|Feature Article||August 29, 2001|
Gypsy Moth and Forest Management
By Susan Burks, Metro Region Forest Health Specialist
It's the trapping season. Not for beaver, but for the gypsy moth. You have probably seen the orange, tan or green triangular shaped boxes hanging from trees and fence posts around the state. These are used to detect new introductions of the pests and to define the boundaries of any suspected populations. So far, Minnesota is lucky because the moth has not yet become established in the state. However, Wisconsin is in the throws of gypsy moth suppression as populations build to defoliating levels in some parts of the state. As those populations build, they will spread and MN will get to deal with the moth soon. But not just yet.
We will likely have 15 years or more before we have defoliating populations of gypsy moth. That means, we have time to manage our forests to minimize the effects of defoliation. People with wooded lots ought to start now to improve the chances of sustaining susceptible forest resources in the face of the upcoming invasion. Formal guidelines are not yet ready for print, but will be soon. In the meantime, here are some things you can do.
First, determine if your forests are likely to be defoliated by the gypsy moth. Stands with less than 20% oak or aspen are not likely to be defoliated. Those with 20-50% oak or aspen will see some defoliation, but it is not likely to be severe. Those with more than 50% oak will likely be defoliated at some point. Stands with an aspen understory and an oak overstory will likely see a more rapid build up of gypsy moths and thus more defoliation.
Second, determine if your forests are likely to see much tree mortality as a result of defoliation. Although aspen is a preferred host, their leaf chemistry fosters very short-lived population cycles. That means gypsy moth populations crash before aspen trees are overly stressed and significant tree mortality among aspens as a result of defoliation is rare. However, we aren't sure how forest tent caterpillars and gypsy moths will interact. If major outbreaks of the two pests closely follow each other, we may see higher rates of mortality than seen elsewhere. Otherwise gypsy moth management is thought to be a fairly minor concern in aspen management.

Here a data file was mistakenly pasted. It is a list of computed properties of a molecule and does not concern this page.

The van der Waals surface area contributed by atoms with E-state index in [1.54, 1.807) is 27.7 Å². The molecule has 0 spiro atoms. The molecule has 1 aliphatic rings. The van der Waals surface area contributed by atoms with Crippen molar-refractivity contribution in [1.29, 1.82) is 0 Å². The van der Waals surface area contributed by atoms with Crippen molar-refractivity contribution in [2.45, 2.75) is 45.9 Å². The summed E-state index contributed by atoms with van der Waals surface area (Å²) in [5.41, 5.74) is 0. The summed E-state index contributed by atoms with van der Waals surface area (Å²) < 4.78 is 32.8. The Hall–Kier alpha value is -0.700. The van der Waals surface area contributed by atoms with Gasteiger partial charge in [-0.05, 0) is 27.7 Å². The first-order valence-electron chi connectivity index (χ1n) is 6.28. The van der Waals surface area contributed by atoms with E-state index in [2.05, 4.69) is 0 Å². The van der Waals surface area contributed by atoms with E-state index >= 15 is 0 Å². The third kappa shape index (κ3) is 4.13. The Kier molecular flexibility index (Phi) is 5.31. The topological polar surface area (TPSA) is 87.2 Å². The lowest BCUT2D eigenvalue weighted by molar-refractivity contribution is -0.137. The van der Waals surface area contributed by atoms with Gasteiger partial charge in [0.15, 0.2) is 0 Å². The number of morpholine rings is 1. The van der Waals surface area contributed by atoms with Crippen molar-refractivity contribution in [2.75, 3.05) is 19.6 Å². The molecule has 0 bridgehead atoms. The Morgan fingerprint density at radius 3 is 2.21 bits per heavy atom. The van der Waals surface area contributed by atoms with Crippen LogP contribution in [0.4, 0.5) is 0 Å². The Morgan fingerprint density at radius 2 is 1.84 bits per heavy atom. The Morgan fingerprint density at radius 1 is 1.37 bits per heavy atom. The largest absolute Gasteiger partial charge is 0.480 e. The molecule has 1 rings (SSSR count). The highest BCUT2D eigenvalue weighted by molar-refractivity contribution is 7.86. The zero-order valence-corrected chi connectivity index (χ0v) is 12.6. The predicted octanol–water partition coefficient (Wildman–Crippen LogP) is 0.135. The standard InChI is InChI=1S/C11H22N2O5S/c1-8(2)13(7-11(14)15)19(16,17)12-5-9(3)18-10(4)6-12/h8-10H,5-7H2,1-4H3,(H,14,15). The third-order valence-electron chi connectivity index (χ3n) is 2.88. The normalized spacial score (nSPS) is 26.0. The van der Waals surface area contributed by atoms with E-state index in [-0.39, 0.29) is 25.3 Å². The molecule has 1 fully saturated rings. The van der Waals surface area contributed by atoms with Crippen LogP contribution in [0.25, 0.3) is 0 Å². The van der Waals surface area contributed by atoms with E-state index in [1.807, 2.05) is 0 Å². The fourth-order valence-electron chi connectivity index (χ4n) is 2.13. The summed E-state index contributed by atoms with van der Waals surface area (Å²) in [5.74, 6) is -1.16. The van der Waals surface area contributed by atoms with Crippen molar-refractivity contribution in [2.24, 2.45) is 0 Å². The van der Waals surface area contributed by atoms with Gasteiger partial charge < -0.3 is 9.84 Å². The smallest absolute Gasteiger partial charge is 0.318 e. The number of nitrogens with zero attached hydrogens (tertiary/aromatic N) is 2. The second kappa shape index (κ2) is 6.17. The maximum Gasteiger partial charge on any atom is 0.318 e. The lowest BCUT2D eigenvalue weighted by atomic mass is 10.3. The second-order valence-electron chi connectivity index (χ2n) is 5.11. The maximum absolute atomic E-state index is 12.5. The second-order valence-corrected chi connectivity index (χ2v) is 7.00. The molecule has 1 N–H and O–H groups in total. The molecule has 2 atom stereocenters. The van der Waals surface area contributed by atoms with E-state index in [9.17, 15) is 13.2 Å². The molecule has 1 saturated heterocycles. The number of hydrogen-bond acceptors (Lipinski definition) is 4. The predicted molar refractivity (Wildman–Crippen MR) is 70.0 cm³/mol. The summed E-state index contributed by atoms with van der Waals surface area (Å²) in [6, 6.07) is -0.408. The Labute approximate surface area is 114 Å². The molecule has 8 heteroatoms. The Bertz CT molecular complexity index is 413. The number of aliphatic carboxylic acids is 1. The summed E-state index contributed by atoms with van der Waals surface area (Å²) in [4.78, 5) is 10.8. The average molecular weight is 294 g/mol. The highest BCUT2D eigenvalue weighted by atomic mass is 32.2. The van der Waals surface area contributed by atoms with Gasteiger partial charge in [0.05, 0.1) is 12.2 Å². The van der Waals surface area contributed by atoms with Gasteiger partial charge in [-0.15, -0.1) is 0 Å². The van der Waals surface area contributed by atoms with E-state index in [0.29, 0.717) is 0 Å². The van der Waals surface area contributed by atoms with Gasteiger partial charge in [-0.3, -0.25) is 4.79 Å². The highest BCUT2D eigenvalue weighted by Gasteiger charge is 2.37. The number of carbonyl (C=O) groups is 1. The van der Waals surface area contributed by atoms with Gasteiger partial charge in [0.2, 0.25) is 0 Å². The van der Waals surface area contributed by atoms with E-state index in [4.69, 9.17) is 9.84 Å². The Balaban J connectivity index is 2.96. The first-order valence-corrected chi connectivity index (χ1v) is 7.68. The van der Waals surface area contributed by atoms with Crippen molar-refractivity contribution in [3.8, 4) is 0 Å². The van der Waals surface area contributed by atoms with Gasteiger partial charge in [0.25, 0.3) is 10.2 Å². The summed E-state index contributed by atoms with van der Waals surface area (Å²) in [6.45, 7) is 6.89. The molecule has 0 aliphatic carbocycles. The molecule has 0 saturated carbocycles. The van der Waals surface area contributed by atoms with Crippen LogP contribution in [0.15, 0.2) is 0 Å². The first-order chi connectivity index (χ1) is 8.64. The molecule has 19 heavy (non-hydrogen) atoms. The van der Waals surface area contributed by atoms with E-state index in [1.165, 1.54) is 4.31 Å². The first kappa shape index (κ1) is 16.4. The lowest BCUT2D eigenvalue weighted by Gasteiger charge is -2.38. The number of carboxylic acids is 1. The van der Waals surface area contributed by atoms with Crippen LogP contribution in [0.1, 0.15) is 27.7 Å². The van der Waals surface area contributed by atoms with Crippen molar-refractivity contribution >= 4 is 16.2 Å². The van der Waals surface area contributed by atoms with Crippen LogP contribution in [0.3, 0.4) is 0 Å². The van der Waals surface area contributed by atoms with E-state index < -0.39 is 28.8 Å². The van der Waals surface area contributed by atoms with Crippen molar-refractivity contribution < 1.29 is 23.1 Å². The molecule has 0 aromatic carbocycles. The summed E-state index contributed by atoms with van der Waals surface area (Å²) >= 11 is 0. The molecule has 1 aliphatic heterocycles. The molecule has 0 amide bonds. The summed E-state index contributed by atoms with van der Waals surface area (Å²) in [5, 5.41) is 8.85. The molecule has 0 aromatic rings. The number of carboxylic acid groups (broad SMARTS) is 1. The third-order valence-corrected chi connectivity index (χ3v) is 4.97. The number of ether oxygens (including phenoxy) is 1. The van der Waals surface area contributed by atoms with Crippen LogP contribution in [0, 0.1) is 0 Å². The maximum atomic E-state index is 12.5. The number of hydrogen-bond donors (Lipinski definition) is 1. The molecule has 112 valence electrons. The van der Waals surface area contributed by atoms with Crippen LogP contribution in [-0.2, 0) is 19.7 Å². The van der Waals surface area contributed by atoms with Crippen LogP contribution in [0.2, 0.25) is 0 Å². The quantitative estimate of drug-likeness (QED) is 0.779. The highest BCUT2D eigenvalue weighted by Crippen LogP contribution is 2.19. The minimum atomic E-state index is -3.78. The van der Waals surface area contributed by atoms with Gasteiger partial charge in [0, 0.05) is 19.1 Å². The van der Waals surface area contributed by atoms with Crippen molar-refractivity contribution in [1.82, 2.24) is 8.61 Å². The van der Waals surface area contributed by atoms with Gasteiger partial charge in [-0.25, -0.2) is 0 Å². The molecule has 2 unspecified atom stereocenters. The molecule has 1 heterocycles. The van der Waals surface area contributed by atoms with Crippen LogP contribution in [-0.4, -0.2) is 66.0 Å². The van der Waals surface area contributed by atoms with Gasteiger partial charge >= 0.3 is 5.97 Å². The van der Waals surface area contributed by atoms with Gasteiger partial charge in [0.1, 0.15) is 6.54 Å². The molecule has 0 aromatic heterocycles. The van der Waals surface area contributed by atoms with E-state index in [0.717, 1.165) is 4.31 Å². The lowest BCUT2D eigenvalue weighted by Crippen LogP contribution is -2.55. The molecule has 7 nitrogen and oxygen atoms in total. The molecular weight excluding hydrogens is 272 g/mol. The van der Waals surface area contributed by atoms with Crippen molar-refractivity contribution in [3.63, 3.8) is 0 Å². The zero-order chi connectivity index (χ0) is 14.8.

Oaks are another story. Tree mortality is a function of the number of years of consecutive defoliation and tree vigor prior to defoliation. Vigorously growing trees are less likely to die as a result of significant defoliation. Factors that affect tree vigor will affect tree survival. So new transplants and very old trees are more vulnerable. Damaged or weakened trees are more vulnerable. Crowded trees are more vulnerable. Young to middle-aged, well-spaced stands are not likely to see much tree mortality.
Third, determine what your land use goals are and if losing some oaks will hamper your goals. When trees die, other trees move into that space or utilize those light and water resources. So losing some trees is not necessarily bad. Some wildlife also like dead and dying trees. But others like deer and turkey are dependent on oak for food and shelter. If the composition of your stand shifts away from oak, can you still accomplish your land use goals?
If you have large acreage, it is best if you get the help of a professional. But once you've answered the questions above, you're ready to outline what management practices will work for you.
Diversifying your stands to reduce the oak/aspen component will help limit the amount of defoliation that occurs. That isn't possible in all stands, but in many stands practices that remove some trees (those gypsy moths like) and leave others (those they don't) will gradually shift the species composition to a mix that is less favorable to the gypsy moth. The result will be less defoliation when the moth gets here. What you leave, needs to represent what you would like to see in the future both in terms of the trees and the wildlife that use them. In those cases where you have few management options, a complete conversion to pine or prairie may make more sense. Careful thought about what you'd like to have in twenty years will help determine what course you take.
Increasing the vigor of your stand will help preserve the trees you have. Thinning is a relatively easy way to increase tree vigor in a dense stand, because it increases the light and water available to the remaining trees. Removing dead and dying trees (except those needed for wildlife). Remove trees crowding those you want to save. Leave healthy specimens of tree species, like ash and walnut that gypsy moths don't like. Talk to a professional about how to protect residual trees during thinning operations and get a copy of the booklet on Best Management Practices from your local DNR office. Pruning specimen trees in an urban setting increases tree vigor. And, in both situations, avoid wounds and equipment/ construction damage.
When the moth becomes established in MN, it will become a problem. People will take positions of all sides of the management debate and discussions will be fierce. Politicians and the media will jump into the free-for-all. But if you start now, you can manage your resources to minimize the impact on your lands. Then you can sit back and enjoy the entertainment.